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I’ve put my angry feminist glasses on and been holding off writing this blog post for a few weeks (weeks that may have turned into months). To be frank the podcast is going a lot slower than I had planned, essentially I think I need to release a handful of interviews to show future people what type of podcast they will be taking part in (all in the pipe work).

However this slowness has been assisted by Christmas (its amazing how people seem to use the time of year as a reason not to fix a date), and people not responding when I mention my son will be coming to the interview. One example in-particular has really annoyed me. After talking through what would happen in the podcast and what I would like to talk about, with a rather fab organisation that supports homeless refugees, the person I had been talking to suddenly stopped emailing when I reminded ‘him’ that my son would also be coming along. The conversation simply fell off a cliff and never recovered. It wasn’t even subtle, we had a date and time planned! Needless to say I’m not picking the conversation back up out of principle.

I’m aware that taking my son with me whilst recording the podcast will at times be challenging, he will burble in the background, resist sleep, distract conversation but ultimately he is a part of this project and my life and I choose to take this challenge. This does not make the project any less serious or professional it just makes it individual and specific, like any good project. Whilst motherhood is not an obstacle, a working mother that chooses to have her son with her (partly due to lack of family assistance and an inability to afford additional child care) makes her no less of a person than she was before, no less capable, and certainly no less driven. If anything a working mother who has her child with her is juggling a larger work load, straddling two situations at any one time, and is therefor probably even more capable than before, if not a little more distracted.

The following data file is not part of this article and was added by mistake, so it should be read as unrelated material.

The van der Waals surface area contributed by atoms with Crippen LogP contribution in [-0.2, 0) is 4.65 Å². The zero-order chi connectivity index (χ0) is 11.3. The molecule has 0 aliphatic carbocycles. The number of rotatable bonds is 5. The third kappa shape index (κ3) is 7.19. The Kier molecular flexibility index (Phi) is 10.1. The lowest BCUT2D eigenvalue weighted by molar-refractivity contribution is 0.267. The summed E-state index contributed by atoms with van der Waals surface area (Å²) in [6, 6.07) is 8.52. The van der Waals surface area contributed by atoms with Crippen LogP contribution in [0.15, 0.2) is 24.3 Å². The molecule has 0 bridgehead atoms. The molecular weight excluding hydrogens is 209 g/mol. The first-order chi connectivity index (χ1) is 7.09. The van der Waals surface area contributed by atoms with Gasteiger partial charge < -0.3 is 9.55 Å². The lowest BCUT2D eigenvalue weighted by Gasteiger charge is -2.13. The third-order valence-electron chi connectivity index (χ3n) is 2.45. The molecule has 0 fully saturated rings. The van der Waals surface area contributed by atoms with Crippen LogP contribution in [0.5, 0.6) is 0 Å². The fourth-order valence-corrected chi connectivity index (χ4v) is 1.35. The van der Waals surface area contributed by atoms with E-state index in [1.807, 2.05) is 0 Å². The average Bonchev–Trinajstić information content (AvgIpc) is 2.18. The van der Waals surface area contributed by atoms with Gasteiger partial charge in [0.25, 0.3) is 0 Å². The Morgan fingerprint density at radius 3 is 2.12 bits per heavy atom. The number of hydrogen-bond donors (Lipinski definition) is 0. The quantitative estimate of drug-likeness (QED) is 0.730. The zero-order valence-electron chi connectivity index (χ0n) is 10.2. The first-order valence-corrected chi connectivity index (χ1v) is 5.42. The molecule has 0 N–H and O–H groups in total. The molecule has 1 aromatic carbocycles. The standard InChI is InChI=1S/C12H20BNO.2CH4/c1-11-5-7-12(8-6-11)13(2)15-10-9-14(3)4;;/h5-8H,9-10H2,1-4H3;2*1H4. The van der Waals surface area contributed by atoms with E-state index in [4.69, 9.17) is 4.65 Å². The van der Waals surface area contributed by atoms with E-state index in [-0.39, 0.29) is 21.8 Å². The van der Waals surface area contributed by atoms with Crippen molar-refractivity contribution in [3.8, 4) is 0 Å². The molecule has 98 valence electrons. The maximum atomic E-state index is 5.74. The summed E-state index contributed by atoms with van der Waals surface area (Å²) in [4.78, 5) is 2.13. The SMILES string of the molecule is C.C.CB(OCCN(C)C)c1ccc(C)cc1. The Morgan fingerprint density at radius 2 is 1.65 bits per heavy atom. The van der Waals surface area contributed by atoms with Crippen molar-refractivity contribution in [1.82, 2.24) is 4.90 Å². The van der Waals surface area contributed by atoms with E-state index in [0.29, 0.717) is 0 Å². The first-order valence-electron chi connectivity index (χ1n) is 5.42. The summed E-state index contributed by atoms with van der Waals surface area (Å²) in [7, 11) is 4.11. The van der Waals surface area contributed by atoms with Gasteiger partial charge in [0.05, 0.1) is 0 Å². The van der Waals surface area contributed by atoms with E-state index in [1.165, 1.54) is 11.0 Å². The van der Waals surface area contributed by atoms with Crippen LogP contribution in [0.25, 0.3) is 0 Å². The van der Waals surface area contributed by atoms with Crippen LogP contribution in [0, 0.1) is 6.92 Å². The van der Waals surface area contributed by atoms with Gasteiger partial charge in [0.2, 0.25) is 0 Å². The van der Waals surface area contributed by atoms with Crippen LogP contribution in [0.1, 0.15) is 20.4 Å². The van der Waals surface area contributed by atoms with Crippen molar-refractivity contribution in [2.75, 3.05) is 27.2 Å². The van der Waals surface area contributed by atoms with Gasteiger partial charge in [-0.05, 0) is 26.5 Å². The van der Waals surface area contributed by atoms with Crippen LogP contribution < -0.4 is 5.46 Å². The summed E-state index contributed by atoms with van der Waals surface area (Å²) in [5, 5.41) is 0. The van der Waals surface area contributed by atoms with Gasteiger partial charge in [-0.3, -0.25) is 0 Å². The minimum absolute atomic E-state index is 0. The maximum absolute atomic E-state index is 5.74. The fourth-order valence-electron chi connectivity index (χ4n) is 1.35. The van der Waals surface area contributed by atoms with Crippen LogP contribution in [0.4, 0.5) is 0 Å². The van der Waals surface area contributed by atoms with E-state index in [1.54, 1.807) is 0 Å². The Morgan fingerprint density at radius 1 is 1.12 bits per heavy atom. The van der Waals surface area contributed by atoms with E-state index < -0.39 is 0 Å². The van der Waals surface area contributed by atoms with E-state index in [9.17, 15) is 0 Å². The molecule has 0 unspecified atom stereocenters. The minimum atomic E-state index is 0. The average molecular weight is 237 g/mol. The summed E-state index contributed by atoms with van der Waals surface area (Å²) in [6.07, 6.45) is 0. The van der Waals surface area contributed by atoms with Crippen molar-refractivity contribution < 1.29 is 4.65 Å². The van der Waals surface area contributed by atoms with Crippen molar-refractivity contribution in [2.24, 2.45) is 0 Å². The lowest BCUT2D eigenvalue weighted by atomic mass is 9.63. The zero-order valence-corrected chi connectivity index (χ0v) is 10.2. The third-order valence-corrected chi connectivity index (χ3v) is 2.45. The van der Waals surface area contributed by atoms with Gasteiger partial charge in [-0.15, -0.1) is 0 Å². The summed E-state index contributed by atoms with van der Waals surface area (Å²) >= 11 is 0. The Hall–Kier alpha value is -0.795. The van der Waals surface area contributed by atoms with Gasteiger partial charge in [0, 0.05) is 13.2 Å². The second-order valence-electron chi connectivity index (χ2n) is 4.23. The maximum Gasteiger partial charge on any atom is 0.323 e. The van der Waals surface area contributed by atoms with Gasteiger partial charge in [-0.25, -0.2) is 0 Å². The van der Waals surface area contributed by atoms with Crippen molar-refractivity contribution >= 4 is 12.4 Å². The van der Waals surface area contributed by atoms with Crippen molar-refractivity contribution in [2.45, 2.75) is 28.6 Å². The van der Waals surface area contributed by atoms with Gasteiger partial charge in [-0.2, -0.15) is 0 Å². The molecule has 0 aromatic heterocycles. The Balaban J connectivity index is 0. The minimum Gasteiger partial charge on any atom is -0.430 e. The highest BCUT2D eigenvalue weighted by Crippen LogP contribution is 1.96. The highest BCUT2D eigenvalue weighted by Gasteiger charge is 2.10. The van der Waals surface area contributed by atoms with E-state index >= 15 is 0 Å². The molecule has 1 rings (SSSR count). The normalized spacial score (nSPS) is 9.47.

I understand it is hard to consider parents who will take their children with them for opportunities such as residencies, where they will require additional space and at times resources to bring their child with them. I understand that they will at times be distracted, and perhaps even distract others, but in order for us to really support working parents and carers we need to adjust our own expectations of what an artist is / does / provides / needs. Perhaps we don’t need to work all the time, even when in a work environment, perhaps we need to muddle life up a little more, make work spaces messier and allow for the flexibility we may allow others with for example learning needs. I’m not saying every workplace / gallery / residency etc needs a play school, but I am saying lets not be so precious, lets not worry about distractions and intense working, lets be human, lets get messy!